Anime, Medieval civilization and economic society


    From 13th of November until 29th of December 2017, a series of public lectures will be held at the School of Advanced Studies. We invite everyone to attend! Lectures are conducted in English.


      Duskin DRUM

      This open lecture course is devoted to the selected Japanese anime and manga to examine contemporary issues in ecology and technology. In a world of global climate change, genetic engineering, industrial materials, cyborgs, robots, and other sentient non-humans, Japanese anime and manga offer intriguing, creepy, and enjoyable ways to introduce and examine pertinent issues in ecological critique, and science and technology studies. Along with watching selected anime films and shows, we will discuss issues in ecological critique and science and technology studies. The class will explore issues and themes like global warming, extinction, bioethics, anthropomorphism, becoming animal, becoming machine, and other human nonhuman relations – both technological and biological, augmentation and alteration.

      Every Monday and Wednesday from 7 p.m. to 8.30 p.m.


      Peter JONES

      Between the years 500 and 1500, Western Europe experienced a period of exuberant creativity, breathtaking invention, and radical intellectual and political change. Kingdoms rose and fell, poets agonized over courtly love, thousands of knights fought and died in epic crusades, and scholars debated the nature of God at the world’s first universities. Introducing this foundational epoch in the history of the West, this open lecture series will explore the core medieval ideas and institutions that, for better or worse, helped make Europe into what it is today. At the same time, we will also investigate the radically different answers medieval people had to the fundamental questions of human existence. Through a series of interactive lectures we will scrutinize a wide range of texts and images, from autobiographies and confessional poems to gothic sculptures and fantastical maps. Together, while unearthing the surprising intellectual universe of an ancient culture, we will also probe its continuities and ruptures with the world we inhabit now.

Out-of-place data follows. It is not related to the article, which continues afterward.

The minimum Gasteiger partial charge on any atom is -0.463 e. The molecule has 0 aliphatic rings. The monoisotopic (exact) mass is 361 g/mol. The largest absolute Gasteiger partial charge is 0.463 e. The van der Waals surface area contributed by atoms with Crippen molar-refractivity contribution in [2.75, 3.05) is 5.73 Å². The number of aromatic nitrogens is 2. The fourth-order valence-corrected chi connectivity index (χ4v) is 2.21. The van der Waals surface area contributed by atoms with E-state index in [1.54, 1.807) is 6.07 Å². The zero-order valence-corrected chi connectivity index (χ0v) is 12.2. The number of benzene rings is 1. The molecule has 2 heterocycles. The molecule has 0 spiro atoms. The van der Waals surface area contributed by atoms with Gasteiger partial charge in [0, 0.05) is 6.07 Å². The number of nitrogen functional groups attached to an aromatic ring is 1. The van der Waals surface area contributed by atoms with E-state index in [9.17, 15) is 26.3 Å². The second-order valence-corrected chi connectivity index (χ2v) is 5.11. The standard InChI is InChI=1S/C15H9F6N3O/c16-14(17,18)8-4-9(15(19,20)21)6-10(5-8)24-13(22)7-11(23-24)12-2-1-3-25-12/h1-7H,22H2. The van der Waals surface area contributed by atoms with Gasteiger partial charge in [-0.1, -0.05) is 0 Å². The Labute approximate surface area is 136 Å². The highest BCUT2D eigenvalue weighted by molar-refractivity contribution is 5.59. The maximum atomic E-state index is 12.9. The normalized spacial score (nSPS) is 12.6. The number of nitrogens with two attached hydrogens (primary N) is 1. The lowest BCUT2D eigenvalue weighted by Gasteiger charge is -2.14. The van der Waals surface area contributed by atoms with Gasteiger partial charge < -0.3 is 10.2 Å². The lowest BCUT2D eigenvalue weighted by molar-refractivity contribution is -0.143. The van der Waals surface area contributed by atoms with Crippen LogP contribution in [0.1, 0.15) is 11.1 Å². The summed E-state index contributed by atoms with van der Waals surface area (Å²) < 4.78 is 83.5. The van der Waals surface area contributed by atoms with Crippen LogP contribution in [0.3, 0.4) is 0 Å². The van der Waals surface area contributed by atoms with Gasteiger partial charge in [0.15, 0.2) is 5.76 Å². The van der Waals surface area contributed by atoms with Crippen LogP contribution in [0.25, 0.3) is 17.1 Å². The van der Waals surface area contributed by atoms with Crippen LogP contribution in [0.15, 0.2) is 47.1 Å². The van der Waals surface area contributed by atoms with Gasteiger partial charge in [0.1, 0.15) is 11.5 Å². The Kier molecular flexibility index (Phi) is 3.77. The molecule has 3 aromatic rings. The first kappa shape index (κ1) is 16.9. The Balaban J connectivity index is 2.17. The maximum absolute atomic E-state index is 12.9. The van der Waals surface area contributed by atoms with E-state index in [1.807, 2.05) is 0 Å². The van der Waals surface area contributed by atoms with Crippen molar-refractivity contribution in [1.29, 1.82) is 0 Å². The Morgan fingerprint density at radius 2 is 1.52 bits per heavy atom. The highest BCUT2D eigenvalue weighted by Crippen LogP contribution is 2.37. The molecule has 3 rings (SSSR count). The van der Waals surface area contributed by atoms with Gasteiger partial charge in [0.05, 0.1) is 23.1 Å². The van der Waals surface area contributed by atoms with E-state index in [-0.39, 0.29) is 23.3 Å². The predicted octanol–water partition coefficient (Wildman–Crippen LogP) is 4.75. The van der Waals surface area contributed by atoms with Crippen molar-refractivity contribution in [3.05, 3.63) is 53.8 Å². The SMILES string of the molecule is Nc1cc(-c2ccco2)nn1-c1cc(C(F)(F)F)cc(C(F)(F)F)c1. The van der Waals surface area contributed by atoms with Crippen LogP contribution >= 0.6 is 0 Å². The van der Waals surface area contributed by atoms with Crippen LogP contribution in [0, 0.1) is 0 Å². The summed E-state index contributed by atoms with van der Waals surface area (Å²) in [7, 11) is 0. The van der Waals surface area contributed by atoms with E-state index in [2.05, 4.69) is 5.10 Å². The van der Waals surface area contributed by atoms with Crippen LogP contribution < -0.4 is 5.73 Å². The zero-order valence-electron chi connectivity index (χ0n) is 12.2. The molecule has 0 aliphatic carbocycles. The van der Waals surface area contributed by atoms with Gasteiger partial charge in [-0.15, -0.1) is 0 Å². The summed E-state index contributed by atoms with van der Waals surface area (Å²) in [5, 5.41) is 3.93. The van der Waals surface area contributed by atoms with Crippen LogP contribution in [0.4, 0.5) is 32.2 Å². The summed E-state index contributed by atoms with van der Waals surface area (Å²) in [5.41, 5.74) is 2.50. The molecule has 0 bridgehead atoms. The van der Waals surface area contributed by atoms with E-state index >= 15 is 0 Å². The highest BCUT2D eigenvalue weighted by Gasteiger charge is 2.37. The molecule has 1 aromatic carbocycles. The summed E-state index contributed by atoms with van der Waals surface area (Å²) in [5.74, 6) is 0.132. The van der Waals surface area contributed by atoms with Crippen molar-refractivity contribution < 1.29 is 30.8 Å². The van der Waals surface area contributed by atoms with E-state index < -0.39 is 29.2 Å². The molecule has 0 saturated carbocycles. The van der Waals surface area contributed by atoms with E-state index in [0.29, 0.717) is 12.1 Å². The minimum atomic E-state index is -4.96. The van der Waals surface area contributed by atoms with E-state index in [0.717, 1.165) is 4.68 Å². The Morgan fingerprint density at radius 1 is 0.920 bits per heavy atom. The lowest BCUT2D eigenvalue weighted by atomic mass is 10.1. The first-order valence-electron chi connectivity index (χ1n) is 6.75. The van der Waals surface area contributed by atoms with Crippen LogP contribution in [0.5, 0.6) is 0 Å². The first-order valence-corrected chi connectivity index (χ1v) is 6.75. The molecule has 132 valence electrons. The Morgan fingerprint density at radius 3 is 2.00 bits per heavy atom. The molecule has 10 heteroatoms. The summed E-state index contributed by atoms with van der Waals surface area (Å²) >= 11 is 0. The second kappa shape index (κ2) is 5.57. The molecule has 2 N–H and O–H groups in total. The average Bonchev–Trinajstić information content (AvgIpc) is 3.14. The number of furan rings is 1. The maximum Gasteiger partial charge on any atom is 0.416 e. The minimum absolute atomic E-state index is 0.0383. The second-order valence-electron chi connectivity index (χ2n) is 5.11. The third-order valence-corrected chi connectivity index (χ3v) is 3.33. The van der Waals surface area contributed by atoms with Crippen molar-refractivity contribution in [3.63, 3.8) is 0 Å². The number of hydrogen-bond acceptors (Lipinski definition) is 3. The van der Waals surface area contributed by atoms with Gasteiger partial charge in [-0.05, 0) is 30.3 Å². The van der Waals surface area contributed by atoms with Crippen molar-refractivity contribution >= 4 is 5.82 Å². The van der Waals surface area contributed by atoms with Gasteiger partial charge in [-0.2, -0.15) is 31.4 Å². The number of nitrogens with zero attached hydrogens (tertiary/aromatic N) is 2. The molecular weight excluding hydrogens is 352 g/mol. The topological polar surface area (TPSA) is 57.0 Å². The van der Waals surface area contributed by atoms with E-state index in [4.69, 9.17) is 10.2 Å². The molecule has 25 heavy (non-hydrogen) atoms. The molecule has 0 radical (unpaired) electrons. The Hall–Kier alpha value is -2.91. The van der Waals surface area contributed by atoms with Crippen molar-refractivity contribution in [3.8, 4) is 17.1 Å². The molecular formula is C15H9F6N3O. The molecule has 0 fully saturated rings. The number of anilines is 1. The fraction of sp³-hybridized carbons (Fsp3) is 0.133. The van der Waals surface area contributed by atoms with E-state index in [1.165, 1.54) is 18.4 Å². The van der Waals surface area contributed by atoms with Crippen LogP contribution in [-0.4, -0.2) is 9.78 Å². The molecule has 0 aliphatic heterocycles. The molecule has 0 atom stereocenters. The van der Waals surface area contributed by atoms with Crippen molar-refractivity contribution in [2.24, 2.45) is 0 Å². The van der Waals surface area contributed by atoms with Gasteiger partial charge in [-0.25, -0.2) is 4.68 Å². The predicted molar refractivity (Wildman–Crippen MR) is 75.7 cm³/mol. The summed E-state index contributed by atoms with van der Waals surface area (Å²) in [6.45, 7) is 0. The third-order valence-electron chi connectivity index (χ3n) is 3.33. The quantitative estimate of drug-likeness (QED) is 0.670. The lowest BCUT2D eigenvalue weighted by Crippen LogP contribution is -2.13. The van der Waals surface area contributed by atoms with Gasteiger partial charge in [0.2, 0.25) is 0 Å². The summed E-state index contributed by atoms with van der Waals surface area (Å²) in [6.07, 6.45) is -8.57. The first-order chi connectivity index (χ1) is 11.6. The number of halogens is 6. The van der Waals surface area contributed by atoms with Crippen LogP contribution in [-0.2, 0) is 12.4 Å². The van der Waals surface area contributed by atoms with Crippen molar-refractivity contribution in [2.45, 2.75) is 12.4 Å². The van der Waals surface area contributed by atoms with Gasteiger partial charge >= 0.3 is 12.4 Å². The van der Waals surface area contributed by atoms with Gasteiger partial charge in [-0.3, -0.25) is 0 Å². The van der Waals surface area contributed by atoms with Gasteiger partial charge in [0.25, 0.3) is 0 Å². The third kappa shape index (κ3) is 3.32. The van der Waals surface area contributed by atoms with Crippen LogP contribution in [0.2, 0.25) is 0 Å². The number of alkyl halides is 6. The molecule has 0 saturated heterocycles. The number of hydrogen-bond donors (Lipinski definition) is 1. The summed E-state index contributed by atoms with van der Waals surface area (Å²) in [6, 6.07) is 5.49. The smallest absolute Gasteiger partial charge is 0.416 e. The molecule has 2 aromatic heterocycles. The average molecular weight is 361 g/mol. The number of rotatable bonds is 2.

Every Tuesday and Thursday from 7 p.m. to 8.30 p.m.


      Anil ABA

      In order to make sense of contemporary societies, we need to give a serious consideration of the history of ideas and societies. The total economic problem faced by societies, throughout the history, has been 1) what to produce, 2) how to produce, 3) for whom to produce, and 4) how to distribute the output. Free market capitalism, today, offers one, but not the only one, set of solutions to this economic problem. Alternative solutions, such as tradition and command, have existed and continue to exist at certain degrees. The objective of this seminar is to reveal and discuss the social forces around material production and distribution that have gradually created the modern economic world in which we live. Following the works of Robert Heilbroner and William Millberg, we will lay down the main tenets of different economic systems —such as slavery, feudalism, and capitalism— which allows students to rethink economic development, the effectiveness of unregulated markets, the role of the government, the world poverty, and the global imbalances. After studying the dynamics of the Great Depression, the Golden Age of Capitalism, and the Great Recession from a historical perspective, we will close the term by discussing the current economic issues and the possibilities awaiting our world.

      Every Monday and Wednesday from 7 p.m. to 8.30 p.m.